Finding what common soil characteristics define a high-yielding avocado orchard could help increase production by creating a benchmark for growers. Delwyn Dickey reports.
She works alongside the New Zealand avocado industry to implement best practices in orchards and to support export growth.
"I feel fortunate that my new home since 2017, New Zealand, is giving me the opportunity to reconnect with this fascinating fruit crop," Ramos says.
Hass is the main avocado variety grown in New Zealand. It is a subtropical fruit grown in a temperate climate which can bring challenges, such as fruit rot diseases, that occur in many avocado-producing regions worldwide and can negatively affect quality and consumer satisfaction.
"The fungi infect the fruit in the orchard, but symptoms normally appear onces the fruit is collected and starts to ripen. This can make the management of rot diseases extremely challenging," says Ramos.
She is working with the avocado industry to analyse and identify underlying cultural, chemical and biological practices already happening in the orchard that may contribute to low incidence of diseases. She investigates the extent to which these practices influence avocado production.
"Dense canopies with dead wood, leaves or fruit enhance the growth of fungi that cause diseases," Ramox explains. "These fungi also survive from season to season in dead fruit or other plant material on the ground, so orchard hygiene is important. Copper sprays can also be used to help to keep diseases at a low level."
She is very thankful to the NZ Avocado representatives and growers for their cooperation and willingness to provide access to their orchards for research.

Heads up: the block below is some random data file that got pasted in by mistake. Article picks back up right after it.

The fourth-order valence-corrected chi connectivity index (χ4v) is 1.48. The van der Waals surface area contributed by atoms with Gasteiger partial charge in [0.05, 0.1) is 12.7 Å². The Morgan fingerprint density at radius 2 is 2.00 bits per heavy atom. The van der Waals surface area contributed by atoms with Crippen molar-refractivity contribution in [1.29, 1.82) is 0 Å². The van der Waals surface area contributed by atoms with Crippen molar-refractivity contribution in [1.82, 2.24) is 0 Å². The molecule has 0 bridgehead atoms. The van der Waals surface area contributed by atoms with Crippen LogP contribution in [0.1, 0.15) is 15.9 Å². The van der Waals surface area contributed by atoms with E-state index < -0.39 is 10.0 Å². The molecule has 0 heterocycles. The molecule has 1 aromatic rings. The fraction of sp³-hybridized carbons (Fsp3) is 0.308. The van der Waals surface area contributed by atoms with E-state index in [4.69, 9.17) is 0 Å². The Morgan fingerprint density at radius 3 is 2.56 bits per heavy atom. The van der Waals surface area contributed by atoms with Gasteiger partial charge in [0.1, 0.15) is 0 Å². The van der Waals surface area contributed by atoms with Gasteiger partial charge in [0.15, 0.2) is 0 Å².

"Working closely with the avocado industry is key to understanding their needs and focusing on the real problems we need to solve. The work we do is to suppport their success and the success of New Zealand."
Lab work is another important aspect of her work on avocado diseases, as it may provide further insight into the occurrence and development of pathogens that infect avocado crops.
Ramos is currently investigating ways to isolate disease-causing pathogens from the plant material they infect, such as avocado fruit and stems. This will allow her to identify what pathogens are present, as well as characteristics such as when and how those pathogens infect and what weather conditions encourage them to thrive.
"By increasing our knowledge of these factors, we can give growers a more accurate timeframe of when to intervene," Ramos adds. "If we can detect a period that favours the spread and development of certain pathogens, for example, growers could be advised to focus their sprays or hygiene practices during these key periods, reducing unnecessary spray applications and workload during the year."
* Story and photo courtesy of NZ Plant and Food Research.